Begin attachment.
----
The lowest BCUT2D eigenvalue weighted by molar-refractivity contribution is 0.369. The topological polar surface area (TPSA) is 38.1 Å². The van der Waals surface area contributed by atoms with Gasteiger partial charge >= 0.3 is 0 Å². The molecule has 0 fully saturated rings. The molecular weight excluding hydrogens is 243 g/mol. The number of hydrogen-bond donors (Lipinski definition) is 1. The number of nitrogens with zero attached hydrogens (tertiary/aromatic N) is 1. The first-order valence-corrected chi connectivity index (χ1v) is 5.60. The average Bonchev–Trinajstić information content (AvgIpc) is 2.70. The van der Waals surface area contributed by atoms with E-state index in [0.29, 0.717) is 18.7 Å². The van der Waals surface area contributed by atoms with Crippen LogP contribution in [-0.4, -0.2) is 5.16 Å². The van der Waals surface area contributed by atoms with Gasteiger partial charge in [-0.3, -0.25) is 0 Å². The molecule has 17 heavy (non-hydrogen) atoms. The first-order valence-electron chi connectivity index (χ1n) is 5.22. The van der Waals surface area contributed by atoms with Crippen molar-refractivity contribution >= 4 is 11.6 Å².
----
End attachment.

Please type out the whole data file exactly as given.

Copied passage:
The lowest BCUT2D eigenvalue weighted by molar-refractivity contribution is 0.369. The topological polar surface area (TPSA) is 38.1 Å². The van der Waals surface area contributed by atoms with Gasteiger partial charge >= 0.3 is 0 Å². The molecule has 0 fully saturated rings. The molecular weight excluding hydrogens is 243 g/mol. The number of hydrogen-bond donors (Lipinski definition) is 1. The number of nitrogens with zero attached hydrogens (tertiary/aromatic N) is 1. The first-order valence-corrected chi connectivity index (χ1v) is 5.60. The average Bonchev–Trinajstić information content (AvgIpc) is 2.70. The van der Waals surface area contributed by atoms with E-state index in [0.29, 0.717) is 18.7 Å². The van der Waals surface area contributed by atoms with Crippen LogP contribution in [-0.4, -0.2) is 5.16 Å². The van der Waals surface area contributed by atoms with Gasteiger partial charge in [-0.3, -0.25) is 0 Å². The molecule has 17 heavy (non-hydrogen) atoms. The first-order valence-electron chi connectivity index (χ1n) is 5.22. The van der Waals surface area contributed by atoms with Crippen molar-refractivity contribution >= 4 is 11.6 Å².